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S.Africa’s Sasol Sees Decade or More for Green Hydrogen Mass Adoption

By October 3, 2023 2   min read  (363 words)

October 3, 2023 |

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JOHANNESBURG– South African petrochemical major Sasol (SOLJ.J) expects it will take at least a decade for green hydrogen to become a fuel of choice, a top company executive said on Monday, as cost, infrastructure and regulations pose hurdles.

South Africa, as part of its energy transition plan, wants to be a green hydrogen leader on the continent and plans to set up an export hub for the fuel, which is made using renewable energy and without producing greenhouse gas emissions.

Much of the success of the country’s ambitions will come down to Sasol’s ability to produce the fuel on a mass scale, in collaboration with the government on regulations, and a rapid ramp up of renewable power capacity.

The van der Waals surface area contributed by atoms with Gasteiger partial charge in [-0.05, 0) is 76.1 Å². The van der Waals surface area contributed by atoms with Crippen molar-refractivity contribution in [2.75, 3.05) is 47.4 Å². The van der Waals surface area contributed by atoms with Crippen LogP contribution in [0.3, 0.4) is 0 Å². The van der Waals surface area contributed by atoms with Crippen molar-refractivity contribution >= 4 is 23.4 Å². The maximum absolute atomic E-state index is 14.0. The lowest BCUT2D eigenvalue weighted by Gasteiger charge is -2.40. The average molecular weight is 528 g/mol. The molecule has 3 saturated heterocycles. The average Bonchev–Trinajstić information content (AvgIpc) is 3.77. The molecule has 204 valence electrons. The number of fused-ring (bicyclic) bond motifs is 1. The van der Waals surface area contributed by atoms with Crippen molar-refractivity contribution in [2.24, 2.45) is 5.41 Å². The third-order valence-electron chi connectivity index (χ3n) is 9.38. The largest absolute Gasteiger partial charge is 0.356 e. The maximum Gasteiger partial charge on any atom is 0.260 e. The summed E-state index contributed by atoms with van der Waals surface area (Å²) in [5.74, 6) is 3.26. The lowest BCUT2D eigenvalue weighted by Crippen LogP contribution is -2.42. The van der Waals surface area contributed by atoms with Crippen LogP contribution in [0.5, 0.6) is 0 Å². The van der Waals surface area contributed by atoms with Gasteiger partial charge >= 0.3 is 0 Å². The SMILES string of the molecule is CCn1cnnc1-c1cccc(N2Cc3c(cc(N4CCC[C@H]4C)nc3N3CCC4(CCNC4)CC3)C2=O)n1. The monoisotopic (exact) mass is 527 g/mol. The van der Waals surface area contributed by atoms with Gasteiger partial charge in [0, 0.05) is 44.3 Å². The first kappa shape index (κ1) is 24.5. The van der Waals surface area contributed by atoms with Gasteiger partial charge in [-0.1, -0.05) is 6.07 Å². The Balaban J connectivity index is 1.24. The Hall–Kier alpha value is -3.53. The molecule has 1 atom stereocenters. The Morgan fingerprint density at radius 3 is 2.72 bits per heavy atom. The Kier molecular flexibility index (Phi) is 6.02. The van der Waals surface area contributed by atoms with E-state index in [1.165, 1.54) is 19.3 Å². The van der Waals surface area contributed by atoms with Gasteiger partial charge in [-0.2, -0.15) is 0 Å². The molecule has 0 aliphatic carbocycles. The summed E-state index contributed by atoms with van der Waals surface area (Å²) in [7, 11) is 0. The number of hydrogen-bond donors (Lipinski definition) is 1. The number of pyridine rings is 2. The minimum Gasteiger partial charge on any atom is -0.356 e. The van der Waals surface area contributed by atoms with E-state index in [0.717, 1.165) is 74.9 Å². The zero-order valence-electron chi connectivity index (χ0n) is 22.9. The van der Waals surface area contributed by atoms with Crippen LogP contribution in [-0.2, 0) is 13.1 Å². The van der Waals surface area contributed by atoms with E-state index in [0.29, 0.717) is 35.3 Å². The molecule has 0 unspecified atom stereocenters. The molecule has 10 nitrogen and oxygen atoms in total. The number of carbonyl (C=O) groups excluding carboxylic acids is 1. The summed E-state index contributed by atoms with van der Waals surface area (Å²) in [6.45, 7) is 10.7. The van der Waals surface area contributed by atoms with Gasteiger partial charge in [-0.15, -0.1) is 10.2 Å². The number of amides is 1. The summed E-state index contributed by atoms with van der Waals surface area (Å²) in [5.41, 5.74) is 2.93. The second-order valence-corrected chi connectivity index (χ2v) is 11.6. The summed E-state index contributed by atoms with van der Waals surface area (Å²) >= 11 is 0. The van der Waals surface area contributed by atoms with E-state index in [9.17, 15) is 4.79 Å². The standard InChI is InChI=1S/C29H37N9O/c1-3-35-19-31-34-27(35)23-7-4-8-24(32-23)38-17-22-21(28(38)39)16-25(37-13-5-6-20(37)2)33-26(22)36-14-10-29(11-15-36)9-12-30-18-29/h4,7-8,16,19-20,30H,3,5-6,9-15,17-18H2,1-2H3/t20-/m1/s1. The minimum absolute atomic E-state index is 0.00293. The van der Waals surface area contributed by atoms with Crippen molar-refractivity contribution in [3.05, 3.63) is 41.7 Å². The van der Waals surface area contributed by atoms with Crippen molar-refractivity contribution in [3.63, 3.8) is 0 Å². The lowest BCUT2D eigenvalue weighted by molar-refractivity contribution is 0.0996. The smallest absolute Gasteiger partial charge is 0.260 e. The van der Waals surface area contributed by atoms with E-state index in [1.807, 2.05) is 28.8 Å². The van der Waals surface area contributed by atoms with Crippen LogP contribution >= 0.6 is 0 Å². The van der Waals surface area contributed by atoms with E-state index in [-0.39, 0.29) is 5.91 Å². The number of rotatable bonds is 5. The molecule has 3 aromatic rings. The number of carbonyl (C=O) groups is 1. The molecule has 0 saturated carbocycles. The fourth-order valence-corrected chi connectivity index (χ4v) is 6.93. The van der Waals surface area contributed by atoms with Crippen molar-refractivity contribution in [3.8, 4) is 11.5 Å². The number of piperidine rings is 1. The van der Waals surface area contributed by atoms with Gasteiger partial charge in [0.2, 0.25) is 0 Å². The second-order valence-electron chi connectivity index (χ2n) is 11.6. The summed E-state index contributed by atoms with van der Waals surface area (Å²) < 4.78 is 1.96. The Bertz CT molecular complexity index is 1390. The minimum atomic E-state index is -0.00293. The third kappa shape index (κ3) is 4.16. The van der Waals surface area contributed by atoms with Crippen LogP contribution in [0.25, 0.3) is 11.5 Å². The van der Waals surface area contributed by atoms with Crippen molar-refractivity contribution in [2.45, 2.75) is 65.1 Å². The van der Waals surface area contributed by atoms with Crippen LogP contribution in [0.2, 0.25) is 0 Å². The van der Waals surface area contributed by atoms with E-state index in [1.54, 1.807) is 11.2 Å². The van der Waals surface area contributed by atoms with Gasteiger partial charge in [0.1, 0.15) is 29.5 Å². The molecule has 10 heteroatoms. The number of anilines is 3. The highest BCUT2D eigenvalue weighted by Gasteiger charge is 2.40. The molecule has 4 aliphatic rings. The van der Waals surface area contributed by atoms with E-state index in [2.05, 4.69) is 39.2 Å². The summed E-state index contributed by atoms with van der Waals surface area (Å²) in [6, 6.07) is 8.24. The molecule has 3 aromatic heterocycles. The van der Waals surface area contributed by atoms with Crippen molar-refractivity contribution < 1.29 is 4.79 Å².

But progress on both fronts has been slow and there has been no implementation plan from the government as yet.

“We anticipate that green hydrogen will become even more and more reasonable as learning curves move forward, and that is probably by 2035 or so,” said Priscillah Mabelane, Sasol’s executive vice president, Energy Business.

By then costs would come down below $2 per kilogram, she added, from between $4 and $6 at present.

She spoke to Reuters on the sidelines of a demonstration of an on-road, green hydrogen ecosystem, where a car developed by Toyota (7203.T) was shown to run on fuel produced by Sasol.

Mabelane said the company was working with the government to define standards and regulations for green hydrogen and to set up a port for the export of the green fuel.

A feasibility study on the export hub on the country’s west coast has been delayed due to a lack of port infrastructure.

The study, being carried out by Sasol and the government, was supposed to have been ready by end-September, 2023.

Sasol plans to produce up to 5,500 kilograms per day of green hydrogen by next year, from a minimal volume of 150 kg per day now. That’s still way less than the 2.4 million tonnes of grey hydrogen it produces. Grey hydrogen is made by burning coal.

Reporting by Promit Mukherjee; Editing by Sharon Singleton

SOURCE: Reuters

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